When the FTSE100 fell close to 5,500 in February, we all said ‘Mr Bear is back’. On Tuesday the index hit a high for this year of 6,400, and we all wondered whether Mr Bear had done what I said he wouldn’t, and shuffled back to hibernation. But the truth is that shares have lately moved in parallel with the oil price, which has perked up partly for technical reasons including temporary curtailment of supply from Kuwait; and a major element of the FTSE recovery is in commodity stocks that had been wildly oversold. So we shouldn’t read any great swing of confidence into a market still 600 points down on a year ago. If, for example, you bought Rio Tinto on the strength of our Spectator Money tip in early March, you’re quids in by 15 per cent so far — but bearing in mind uncertainties ahead, from the Brexit vote to the rise of Trump, you might want to recall an old City adage: ‘Sell in May and go away.’
No more forecasts please
The most striking thing about the Treasury’s forecast of the impact of Brexit is the relative modesty of its claim that by 2030, assuming a UK-EU trade deal akin to the one negotiated by Canada, ‘our GDP would be 6.2 per cent lower’ while ‘families would be £4,300 worse off’. Since those quotes come from the foreword signed by George Osborne, many voters will distrust the whole document — in which case they might prefer the even more modest ‘worst case’ of a 2.2 per cent GDP hit by 2030 predicted by non-partisan think-tank Open Europe alongside what it calls ‘a far more realistic’ range of possible outcomes ‘between a 0.8 per cent permanent loss to GDP… and a 0.6 per cent permanent gain’. If we take a middle way through all these forecasts, the most likely outcome is a run of small annual falls in GDP, after a big jolt at the start. A significant minority foresees the opposite: small annual GDP gains as a result of deregulation and souped-up trade. But ‘small’ is key either way; and before 2030 we must also be due at least one recession and a couple of downturns. The worst such episode in recent times was a 5.2 per cent single-year GDP fall in 2009, reminding us that a ‘black swan’ — bank crash, energy price spike, nuclear conflict — could have far greater impact than Brexit. By 2030 it will be impossible to unravel the effects of leaving or remaining from the effects of everything else that has happened in the lottery of life. Both sides should admit that forecasting is bunk (to adapt Henry Ford) and neither should pretend Brexit will be catastrophic or miraculous. If they must talk about economics, both should focus on real-life examples of how EU membership has hindered or helped British business and prosperity.
On the steel front
Ministers from 34 countries met in Brussels this week in the vain hope of a quick fix for the steel crisis that everyone blames on dumping by China — which responded, through a state news agency, by calling its critics ‘lame and lazy’. Our own Sajid Javid, desperate to avert the fallout from a closure of Tata’s Port Talbot steelworks before the referendum, claimed to have observed ‘a very positive step forward’ in Chinese attitudes, but perhaps someone had locked him in his hotel room.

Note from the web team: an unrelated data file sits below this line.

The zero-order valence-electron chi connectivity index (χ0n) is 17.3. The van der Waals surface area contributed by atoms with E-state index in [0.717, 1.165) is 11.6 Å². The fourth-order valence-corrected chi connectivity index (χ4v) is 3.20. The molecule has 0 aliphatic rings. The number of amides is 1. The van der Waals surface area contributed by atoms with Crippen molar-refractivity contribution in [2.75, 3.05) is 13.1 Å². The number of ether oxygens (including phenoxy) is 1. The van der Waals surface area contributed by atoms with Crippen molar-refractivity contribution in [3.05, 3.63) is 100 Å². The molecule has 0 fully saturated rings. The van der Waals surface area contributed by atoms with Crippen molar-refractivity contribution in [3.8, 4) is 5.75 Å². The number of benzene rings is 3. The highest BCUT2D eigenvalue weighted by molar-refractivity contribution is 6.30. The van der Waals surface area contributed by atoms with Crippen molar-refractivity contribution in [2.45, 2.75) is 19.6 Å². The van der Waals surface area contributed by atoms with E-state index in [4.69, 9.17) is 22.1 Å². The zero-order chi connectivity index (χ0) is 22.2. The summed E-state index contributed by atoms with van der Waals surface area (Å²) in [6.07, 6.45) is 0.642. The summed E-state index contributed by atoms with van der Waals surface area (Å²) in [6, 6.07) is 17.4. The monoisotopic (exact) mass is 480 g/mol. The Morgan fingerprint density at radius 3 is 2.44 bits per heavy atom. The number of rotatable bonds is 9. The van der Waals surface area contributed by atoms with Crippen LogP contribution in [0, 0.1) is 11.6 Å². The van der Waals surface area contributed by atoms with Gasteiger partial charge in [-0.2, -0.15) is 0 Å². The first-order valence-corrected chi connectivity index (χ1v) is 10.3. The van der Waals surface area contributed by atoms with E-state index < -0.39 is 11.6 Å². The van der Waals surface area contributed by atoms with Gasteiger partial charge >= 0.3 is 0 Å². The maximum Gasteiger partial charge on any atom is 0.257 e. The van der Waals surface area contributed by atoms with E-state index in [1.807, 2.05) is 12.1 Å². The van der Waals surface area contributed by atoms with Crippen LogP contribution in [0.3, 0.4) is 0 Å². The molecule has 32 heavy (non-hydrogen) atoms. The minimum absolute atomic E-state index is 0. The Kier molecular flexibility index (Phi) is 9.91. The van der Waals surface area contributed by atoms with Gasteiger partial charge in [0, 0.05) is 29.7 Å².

Meanwhile, Greybull Capital completed its purchase of Tata’s Scunthorpe plant and Liberty House took over two Tata mills in Lanarkshire — confirming my view that specialised elements of UK steel have life ahead but Port Talbot’s blast furnaces, despite talk of a management buyout, probably don’t. What’s interesting is the way ministers are positioning themselves to co-invest in a Port Talbot rescue — which would mean part-renationalisation. Such Canute-like use of taxpayers’ money to avert bad newsreel footage (very different from part-nationalising RBS and Lloyds to save the banking system) ought to be unthinkable for a Tory government. Watch out for some fancy rhetoric about the unlevel global playing field that makes steel a special case.
One fine price
My thanks to Julie Meyer, fragrant doyenne of London’s tech investors, for pointing out the significance of the £117 million takeover by Accor, the French hotelier, of the home-letting website Onefinestay. Accor owns a huge range of hotels, from Ibis budget stopovers to the stylish Sofitel chain, and recently spent £1.9 billion on the luxury group that includes the Savoy. Onefinestay is the posh end of the ‘sharing economy’ — an upmarket Airbnb, offering 2,600 elegant homes around the world. Founded in 2010, it’s still far from breakeven: previous investors must be relieved to be bought out by Accor for more than seven times 2014 turnover. But Onefinestay offers a strategic stake in the way monied global travellers are adapting to the era of digital choice. In old money, £117 million would have bought no more than a tired four-star hotel on the Bayswater Road.
I’m glad to see former Bank of England deputy governor Sir Paul Tucker tipped to succeed Sir John Peace as chairman of Standard Chartered. Well respected in the City and long tipped to succeed previous governor Mervyn King, Tucker fell from favour after a Libor-related tangle with Bob Diamond and an unhappy Treasury select committee appearance. He left the Bank in 2013, shortly after Mark Carney arrived, to take up a fellowship at Harvard. I last saw him at Buckingham Palace, queuing for his knighthood — rather dejectedly, I thought — behind the gleaming PR man Alan Parker; the contrast between them offering a cameo of the inadvertencies of fate in high-flying careers. The chair of Standard Chartered, with its baggage of losses and scandal, is no cushy number — but Tucker was a decent public servant, and he deserves a break back into the mainstream.
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